Ohio Division of Wildlife officials seek help tracking deer disease
State wildlife officials are asking Ohioans to look out for and report when they encounter sick or dead deer in the coming weeks.
The Division of Wildlife is tracking epizootic hemorrhagic disease, which periodically hits the state during the late summer and early fall, particularly when the weather is hot and dry.
The disease doesn’t harm humans, and the only native Ohio species it affects is white-tailed deer.
The virus that causes the disease is spread by midges, the tiny biting flies, also called “no-see-ums,” that are the bane of anyone who hikes, fishes, hunts or camps.
A deer infected with the virus can be lethargic; have a swollen tongue, head and neck; lose its fear of humans and have trouble breathing. Many deer die within 36 hours of showing symptoms, and they often are found in or near bodies of water.
The state especially wants to know when several deer become sick or die in a specific area, said Jamey Emmert, spokeswoman for the Division of Wildlife.
Sightings may be reported at OhioDNR.gov or to a local state wildlife officer or wildlife district office.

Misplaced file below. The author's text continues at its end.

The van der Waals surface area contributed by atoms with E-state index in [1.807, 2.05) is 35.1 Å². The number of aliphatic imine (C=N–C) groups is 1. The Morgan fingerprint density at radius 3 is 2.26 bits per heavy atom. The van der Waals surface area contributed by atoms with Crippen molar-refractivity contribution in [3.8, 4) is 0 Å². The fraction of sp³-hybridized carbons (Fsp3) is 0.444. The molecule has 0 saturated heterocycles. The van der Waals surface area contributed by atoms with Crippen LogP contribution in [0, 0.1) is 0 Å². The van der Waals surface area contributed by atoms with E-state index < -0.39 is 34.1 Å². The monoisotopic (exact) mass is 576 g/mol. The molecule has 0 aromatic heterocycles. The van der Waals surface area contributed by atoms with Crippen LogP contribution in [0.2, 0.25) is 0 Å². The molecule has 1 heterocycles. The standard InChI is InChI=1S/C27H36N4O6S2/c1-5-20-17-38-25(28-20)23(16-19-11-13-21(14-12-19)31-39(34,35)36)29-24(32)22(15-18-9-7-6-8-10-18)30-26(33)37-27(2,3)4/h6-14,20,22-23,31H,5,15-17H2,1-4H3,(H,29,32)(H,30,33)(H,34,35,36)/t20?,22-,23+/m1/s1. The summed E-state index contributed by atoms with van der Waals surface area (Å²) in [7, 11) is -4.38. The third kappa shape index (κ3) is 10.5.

So far, the Division of Wildlife has confirmed a case of the disease in Allen County in northwestern Ohio, said Michael Tonkovich, the state’s deer program administrator.
Another area with a possible outbreak is Hamilton County, in the southwestern corner of the state, where residents have reported smelling rotting deer, but wildlife officials haven’t been able to get a sample they can test for the virus.
“By the time you smell it or see vultures flying overhead, it’s too late,” Tonkovich said.
Other counties where possibly infected deer have been spotted include: Summit, Portage, Mahoning, Lorain, Franklin, Auglaize, Brown, Butler, Clermont, Highland, and Montgomery.
There’s no way to contain and treat infected deer in the wild. The disease eventually goes away when cold weather kills the midges.
“If someone sees a sick deer, especially several sick, skinny, disoriented deer, it’s probably EHD,” Emmert said. “While there’s no research that says there’s anything wrong with the meat, we caution hunters to avoid harvesting that meat.”
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